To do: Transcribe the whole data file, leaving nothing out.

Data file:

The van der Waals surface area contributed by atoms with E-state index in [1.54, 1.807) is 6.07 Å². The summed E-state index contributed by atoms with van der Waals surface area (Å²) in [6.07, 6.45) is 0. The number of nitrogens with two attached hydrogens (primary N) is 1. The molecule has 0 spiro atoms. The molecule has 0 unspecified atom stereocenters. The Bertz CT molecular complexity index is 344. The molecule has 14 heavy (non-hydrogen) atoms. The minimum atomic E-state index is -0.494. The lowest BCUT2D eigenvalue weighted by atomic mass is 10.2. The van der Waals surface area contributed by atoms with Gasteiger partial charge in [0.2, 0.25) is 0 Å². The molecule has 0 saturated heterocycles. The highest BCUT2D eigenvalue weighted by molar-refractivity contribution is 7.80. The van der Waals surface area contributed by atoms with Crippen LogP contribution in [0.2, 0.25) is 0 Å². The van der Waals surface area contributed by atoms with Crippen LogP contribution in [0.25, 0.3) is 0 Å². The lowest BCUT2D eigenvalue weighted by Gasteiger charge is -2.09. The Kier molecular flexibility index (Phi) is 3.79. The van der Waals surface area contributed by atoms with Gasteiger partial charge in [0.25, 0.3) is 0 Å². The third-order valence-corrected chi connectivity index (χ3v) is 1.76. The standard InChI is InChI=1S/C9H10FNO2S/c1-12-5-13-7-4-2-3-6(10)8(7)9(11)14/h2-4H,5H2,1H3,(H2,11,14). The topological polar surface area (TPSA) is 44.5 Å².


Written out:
The van der Waals surface area contributed by atoms with E-state index in [1.54, 1.807) is 6.07 Å². The summed E-state index contributed by atoms with van der Waals surface area (Å²) in [6.07, 6.45) is 0. The number of nitrogens with two attached hydrogens (primary N) is 1. The molecule has 0 spiro atoms. The molecule has 0 unspecified atom stereocenters. The Bertz CT molecular complexity index is 344. The molecule has 14 heavy (non-hydrogen) atoms. The minimum atomic E-state index is -0.494. The lowest BCUT2D eigenvalue weighted by atomic mass is 10.2. The van der Waals surface area contributed by atoms with Gasteiger partial charge in [0.2, 0.25) is 0 Å². The molecule has 0 saturated heterocycles. The highest BCUT2D eigenvalue weighted by molar-refractivity contribution is 7.80. The van der Waals surface area contributed by atoms with Crippen LogP contribution in [0.2, 0.25) is 0 Å². The van der Waals surface area contributed by atoms with Crippen LogP contribution in [0.25, 0.3) is 0 Å². The lowest BCUT2D eigenvalue weighted by Gasteiger charge is -2.09. The Kier molecular flexibility index (Phi) is 3.79. The van der Waals surface area contributed by atoms with Gasteiger partial charge in [0.25, 0.3) is 0 Å². The third-order valence-corrected chi connectivity index (χ3v) is 1.76. The standard InChI is InChI=1S/C9H10FNO2S/c1-12-5-13-7-4-2-3-6(10)8(7)9(11)14/h2-4H,5H2,1H3,(H2,11,14). The topological polar surface area (TPSA) is 44.5 Å².